Municipal Drinking Water Treatment: Access to safe drinking water is considered to be a basic human right. However, more than one-sixth of the world’s population, predominantly in developing countries, lack reliable access to such water. Customers complain to drinking water companies regarding incidents like taste, odour, colour, slime, low pressure and no supply of water. In the UK, it is estimated that one-third of all customer complaints concerning drinking water are related to water discolouration (Cook et al., 2005). These complaints greatly undermine customers’ confidence in water companies.
Iron and Manganese contamination of water have long been considered to only lead to aesthetic problems, in that they are secondary contaminants that have little or no adverse health effects. However, research conducted by Wasserman et al. (2006) indicated a relationship between increased Mn concentrations in drinking water and reduced intellectual functions of children. Increased levels of Iron and Manganese concentrations have been found to be the main cause of drinking water discolouration (Slaats, 2002). Furthermore, discoloured water could also lead to coloured stains on laundries and sinks, increased treatment costs, reduced treatment capacity and increased pumping costs. Water with high concentrations of Iron and Manganese has been found to give water an unpleasant metallic taste and vegetables cooked with it become dark and look unappetizing (Herman, 1996).
High Iron and Manganese levels can lead to non-compliance with drinking water regulations. The drinking water standard for most jurisdictions for iron is 0.3 milligrams per liter (mg/l), and the standard for manganese is 0.05 mg/l respectively. The quality of water changes as it travels from source to consumers in Water Distribution Networks (‘WDNs’). Although water companies generally set post-treatment targets of Fe and Mn to about 3% of their respective MCLs, low concentrations of Fe and Mn still enter the network and gradually accumulate on pipe walls within WDNs. Given the wrong conditions, such as high flows created by a water main burst or high diurnal consumption of drinking water, these accumulated particles may subsequently lead to water discolouration and end up in customers’ taps.
In order to begin the process of oxidation of the iron (and manganese) in solution DMI-65® is designed to operate in the presence of chlorine or other oxidants. In this process the oxidant removes electrons and is consumed in
the process. The operator needs to ensure that there is a 0.1 – 0.3 ppm free chlorine residual in the effluent water. Chlorine, fed as sodium hypochlorite or bleach (12.5% NaOCl), is the preferred oxidant since it is relatively inexpensive, readily available around the world and it is effective. It also performs the vast majority of any disinfectant process.
Unlike ion exchange resins where higher regenerant dosages will increase the ion exchange capacity, NaOCl residuals or concentrations higher than required to oxidize the Iron and Manganese do not increase the oxidative properties of the media. Additionally, since the media is often used to pretreat waters prior to an RO system a higher free chlorine residual would require more extensive post treatment to reduce the residual and protect the membranes from chlorine attack.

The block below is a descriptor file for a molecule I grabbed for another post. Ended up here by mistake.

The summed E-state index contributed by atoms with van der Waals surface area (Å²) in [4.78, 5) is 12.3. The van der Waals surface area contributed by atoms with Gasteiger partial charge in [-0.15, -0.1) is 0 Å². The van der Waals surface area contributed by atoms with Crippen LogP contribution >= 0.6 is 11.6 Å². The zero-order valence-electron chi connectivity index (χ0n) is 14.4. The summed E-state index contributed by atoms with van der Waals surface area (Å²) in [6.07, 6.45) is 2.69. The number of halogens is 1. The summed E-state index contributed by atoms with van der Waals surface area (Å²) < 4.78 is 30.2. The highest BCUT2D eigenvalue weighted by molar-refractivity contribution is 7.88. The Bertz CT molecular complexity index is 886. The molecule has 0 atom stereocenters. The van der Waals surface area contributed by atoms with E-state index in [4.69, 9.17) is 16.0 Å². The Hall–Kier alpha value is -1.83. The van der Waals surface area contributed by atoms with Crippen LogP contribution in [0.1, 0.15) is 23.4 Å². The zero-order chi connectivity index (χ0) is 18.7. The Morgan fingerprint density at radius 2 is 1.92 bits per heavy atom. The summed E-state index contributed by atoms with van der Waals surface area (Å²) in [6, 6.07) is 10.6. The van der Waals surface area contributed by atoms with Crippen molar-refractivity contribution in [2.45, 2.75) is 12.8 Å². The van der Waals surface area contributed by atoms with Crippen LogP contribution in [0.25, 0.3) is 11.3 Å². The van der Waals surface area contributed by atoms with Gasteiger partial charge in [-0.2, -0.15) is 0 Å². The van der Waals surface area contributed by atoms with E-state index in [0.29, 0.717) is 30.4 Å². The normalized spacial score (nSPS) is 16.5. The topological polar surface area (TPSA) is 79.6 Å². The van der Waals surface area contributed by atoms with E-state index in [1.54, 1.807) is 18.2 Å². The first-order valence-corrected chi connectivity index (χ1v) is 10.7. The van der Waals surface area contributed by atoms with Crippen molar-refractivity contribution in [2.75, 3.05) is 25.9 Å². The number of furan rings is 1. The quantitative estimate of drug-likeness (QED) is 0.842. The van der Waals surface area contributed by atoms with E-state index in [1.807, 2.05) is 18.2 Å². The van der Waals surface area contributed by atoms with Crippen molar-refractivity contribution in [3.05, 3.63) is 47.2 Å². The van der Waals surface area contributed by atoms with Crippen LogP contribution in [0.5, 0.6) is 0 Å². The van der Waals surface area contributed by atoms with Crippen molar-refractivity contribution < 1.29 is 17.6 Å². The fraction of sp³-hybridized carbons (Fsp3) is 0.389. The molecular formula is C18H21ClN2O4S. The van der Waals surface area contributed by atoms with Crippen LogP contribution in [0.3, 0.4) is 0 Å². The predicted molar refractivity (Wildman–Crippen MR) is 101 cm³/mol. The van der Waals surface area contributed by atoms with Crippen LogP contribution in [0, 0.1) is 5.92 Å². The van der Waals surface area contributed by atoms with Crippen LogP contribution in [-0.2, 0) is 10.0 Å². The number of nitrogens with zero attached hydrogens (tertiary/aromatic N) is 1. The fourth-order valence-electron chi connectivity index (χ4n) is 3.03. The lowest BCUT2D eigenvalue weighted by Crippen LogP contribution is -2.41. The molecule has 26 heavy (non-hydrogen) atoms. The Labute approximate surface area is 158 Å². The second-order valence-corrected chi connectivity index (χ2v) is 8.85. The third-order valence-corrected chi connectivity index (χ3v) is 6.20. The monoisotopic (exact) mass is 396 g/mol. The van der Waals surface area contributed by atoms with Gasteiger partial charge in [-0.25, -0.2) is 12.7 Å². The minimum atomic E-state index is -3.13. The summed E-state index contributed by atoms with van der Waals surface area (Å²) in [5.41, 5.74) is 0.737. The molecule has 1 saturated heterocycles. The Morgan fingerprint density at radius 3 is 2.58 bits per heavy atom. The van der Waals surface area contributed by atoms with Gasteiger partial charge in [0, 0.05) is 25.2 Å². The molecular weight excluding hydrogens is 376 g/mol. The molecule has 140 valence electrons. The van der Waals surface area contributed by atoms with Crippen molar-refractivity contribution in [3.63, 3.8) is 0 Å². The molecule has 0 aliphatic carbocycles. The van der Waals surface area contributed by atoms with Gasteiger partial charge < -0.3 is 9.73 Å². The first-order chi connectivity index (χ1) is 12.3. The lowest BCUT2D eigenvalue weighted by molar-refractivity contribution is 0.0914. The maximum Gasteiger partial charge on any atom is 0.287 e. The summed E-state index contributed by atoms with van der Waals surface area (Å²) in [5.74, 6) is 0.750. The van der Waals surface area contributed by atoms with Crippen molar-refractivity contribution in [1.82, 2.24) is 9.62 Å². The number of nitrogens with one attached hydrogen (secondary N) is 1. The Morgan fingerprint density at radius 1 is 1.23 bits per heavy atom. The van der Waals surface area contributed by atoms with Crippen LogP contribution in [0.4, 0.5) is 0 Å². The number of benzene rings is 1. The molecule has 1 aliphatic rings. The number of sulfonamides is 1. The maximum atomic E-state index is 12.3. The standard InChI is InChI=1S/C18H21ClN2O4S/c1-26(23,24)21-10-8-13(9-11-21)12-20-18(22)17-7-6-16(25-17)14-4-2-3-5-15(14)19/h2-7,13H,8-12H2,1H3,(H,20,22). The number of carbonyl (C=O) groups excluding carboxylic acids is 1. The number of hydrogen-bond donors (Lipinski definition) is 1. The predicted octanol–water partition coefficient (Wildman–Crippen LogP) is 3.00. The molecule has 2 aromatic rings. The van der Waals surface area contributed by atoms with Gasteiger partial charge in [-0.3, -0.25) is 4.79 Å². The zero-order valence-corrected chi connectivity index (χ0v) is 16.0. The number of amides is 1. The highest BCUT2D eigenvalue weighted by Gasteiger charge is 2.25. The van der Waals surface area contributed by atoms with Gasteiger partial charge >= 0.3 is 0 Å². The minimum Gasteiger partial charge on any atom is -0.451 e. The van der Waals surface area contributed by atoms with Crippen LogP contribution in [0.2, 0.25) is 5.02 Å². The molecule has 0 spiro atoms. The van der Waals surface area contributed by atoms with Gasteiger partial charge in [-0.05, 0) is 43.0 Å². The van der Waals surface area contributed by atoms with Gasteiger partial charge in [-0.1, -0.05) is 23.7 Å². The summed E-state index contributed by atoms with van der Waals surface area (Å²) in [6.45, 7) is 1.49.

DMI-65® has been certified to the US Standard of NSF/ANSI 61 for Drinking Water System Components and for use in England and Wales Under Regulation 31(4)(a) of the water supply (Water Quality) regulations 2010 and has also been tested by many other water treatment authorities and laboratories.
George Municipal Water Works, South Africa, uses over 550 metric tonnes of DMI-65®. George water is highly coloured containing Humic and Fulvic acids – the raw water colour is approx. 800 PtCo colour units. This type of water is believed to be one of the most difficult to filter. Iron removal is very effective regardless of the pH. The highest residual iron found was 0.01 mg/L. Manganese removal is also very efficient. The highest remaining manganese found was 0.06 mg/l Mn is best removed at higher pH 8. The additional benefit of aluminium removal even at the higher pH. The highest turbidity recorded was 0.06 NTU. According to our laboratory tests the highest colour was 4 mg/l PtCo but most of the time the colour was lower than the colour of the distilled water bought from a pharmacy in George. The plant has been running since the beginning of January 2007 and continues to have excellent results. George Municipal Water Works, uses the same DMI-65® filter media for over 13 years, without failure or decrease in performance.
The Witbank Municipal Water Treatment Plant in Durban, South Africa consists of 18 large rapid sand filters utilizing 1200 tonnes of filter media to remove iron and manganese from the local ground water source. Local water treatment specialists and DMI-65® agent, Water Technologies Cape, demonstrated the performance and cost benefits of upgrading the system to DMI-65®, by successful pilot trial in 2018. Upgrades to the plant commenced in 2019 and expected to be completed by the end of 2020.
Removing Iron & Manganese from Ground Water
Case Study: Removing Iron & Manganese in South Africa Client: Emalahleni Water Purification Plant – Witbank City Government Office The Witbank Municipal WTP in Durban South Africa consists of 18 large rapid sand filters utilising 1200 tonnes of filter media to remove iron and manganese from the local ground water reservoir. Local company: Water Technologies…
Municipal Water Treatment at George, South Africa
Case study: Municipal Water Treatment at George Municipal water works in South Africa Water Treatment Follows is a short report on the trial using DMI 65 vs. conventional silica sand at George Municipal water works. Please note that the DMI 65 filter had new nozzles fitted to allow for the finer sand. All filters are…